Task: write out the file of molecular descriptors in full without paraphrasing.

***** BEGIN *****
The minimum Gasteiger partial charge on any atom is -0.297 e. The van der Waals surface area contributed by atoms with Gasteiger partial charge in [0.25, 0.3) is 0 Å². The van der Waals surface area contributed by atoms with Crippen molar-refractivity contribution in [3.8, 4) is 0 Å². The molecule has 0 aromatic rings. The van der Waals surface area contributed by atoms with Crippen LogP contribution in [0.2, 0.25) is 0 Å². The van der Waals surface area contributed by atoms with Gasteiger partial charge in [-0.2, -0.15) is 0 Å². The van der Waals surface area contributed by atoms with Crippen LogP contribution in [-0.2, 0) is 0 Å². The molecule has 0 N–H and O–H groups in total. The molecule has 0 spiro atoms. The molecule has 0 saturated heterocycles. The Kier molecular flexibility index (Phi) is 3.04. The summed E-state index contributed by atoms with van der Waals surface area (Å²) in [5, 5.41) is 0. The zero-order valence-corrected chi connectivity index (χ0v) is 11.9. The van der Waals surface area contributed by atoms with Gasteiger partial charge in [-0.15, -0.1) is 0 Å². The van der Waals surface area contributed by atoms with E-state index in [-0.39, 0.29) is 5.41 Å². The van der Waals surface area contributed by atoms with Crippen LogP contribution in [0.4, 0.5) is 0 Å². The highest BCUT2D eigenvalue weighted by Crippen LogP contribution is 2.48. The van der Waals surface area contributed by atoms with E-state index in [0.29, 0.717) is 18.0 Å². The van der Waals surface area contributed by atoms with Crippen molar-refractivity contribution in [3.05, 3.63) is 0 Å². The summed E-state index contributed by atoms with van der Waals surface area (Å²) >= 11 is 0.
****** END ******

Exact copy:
The minimum Gasteiger partial charge on any atom is -0.297 e. The van der Waals surface area contributed by atoms with Gasteiger partial charge in [0.25, 0.3) is 0 Å². The van der Waals surface area contributed by atoms with Crippen molar-refractivity contribution in [3.8, 4) is 0 Å². The molecule has 0 aromatic rings. The van der Waals surface area contributed by atoms with Crippen LogP contribution in [0.2, 0.25) is 0 Å². The van der Waals surface area contributed by atoms with Gasteiger partial charge in [-0.2, -0.15) is 0 Å². The van der Waals surface area contributed by atoms with Crippen LogP contribution in [-0.2, 0) is 0 Å². The molecule has 0 N–H and O–H groups in total. The molecule has 0 spiro atoms. The molecule has 0 saturated heterocycles. The Kier molecular flexibility index (Phi) is 3.04. The summed E-state index contributed by atoms with van der Waals surface area (Å²) in [5, 5.41) is 0. The zero-order valence-corrected chi connectivity index (χ0v) is 11.9. The van der Waals surface area contributed by atoms with Gasteiger partial charge in [-0.15, -0.1) is 0 Å². The van der Waals surface area contributed by atoms with E-state index in [-0.39, 0.29) is 5.41 Å². The van der Waals surface area contributed by atoms with Crippen LogP contribution in [0.4, 0.5) is 0 Å². The highest BCUT2D eigenvalue weighted by Crippen LogP contribution is 2.48. The van der Waals surface area contributed by atoms with E-state index in [0.29, 0.717) is 18.0 Å². The van der Waals surface area contributed by atoms with Crippen molar-refractivity contribution in [3.05, 3.63) is 0 Å². The summed E-state index contributed by atoms with van der Waals surface area (Å²) >= 11 is 0.